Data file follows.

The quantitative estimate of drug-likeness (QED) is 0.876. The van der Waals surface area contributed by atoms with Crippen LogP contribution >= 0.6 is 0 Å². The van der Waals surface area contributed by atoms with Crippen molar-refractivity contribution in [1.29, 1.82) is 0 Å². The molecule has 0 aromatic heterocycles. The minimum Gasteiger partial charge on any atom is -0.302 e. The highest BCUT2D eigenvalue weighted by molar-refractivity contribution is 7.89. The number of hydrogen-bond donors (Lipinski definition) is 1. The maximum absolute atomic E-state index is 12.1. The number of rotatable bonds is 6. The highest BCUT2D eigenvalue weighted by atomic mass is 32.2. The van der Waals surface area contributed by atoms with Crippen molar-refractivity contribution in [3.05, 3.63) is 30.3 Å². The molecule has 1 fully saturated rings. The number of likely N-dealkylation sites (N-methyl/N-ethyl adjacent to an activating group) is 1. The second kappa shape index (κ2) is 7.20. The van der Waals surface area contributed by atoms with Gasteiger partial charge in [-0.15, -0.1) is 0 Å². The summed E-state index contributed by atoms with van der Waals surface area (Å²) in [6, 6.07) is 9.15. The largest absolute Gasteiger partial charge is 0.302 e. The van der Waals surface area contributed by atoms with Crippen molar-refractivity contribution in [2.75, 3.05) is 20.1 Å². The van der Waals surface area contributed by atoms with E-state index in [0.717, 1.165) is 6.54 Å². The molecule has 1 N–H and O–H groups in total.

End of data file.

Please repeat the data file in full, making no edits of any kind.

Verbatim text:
The quantitative estimate of drug-likeness (QED) is 0.876. The van der Waals surface area contributed by atoms with Crippen LogP contribution >= 0.6 is 0 Å². The van der Waals surface area contributed by atoms with Crippen molar-refractivity contribution in [1.29, 1.82) is 0 Å². The molecule has 0 aromatic heterocycles. The minimum Gasteiger partial charge on any atom is -0.302 e. The highest BCUT2D eigenvalue weighted by molar-refractivity contribution is 7.89. The number of hydrogen-bond donors (Lipinski definition) is 1. The maximum absolute atomic E-state index is 12.1. The number of rotatable bonds is 6. The highest BCUT2D eigenvalue weighted by atomic mass is 32.2. The van der Waals surface area contributed by atoms with Crippen molar-refractivity contribution in [3.05, 3.63) is 30.3 Å². The molecule has 1 fully saturated rings. The number of likely N-dealkylation sites (N-methyl/N-ethyl adjacent to an activating group) is 1. The second kappa shape index (κ2) is 7.20. The van der Waals surface area contributed by atoms with Gasteiger partial charge in [-0.15, -0.1) is 0 Å². The summed E-state index contributed by atoms with van der Waals surface area (Å²) in [6, 6.07) is 9.15. The largest absolute Gasteiger partial charge is 0.302 e. The van der Waals surface area contributed by atoms with Crippen molar-refractivity contribution in [2.75, 3.05) is 20.1 Å². The van der Waals surface area contributed by atoms with E-state index in [0.717, 1.165) is 6.54 Å². The molecule has 1 N–H and O–H groups in total.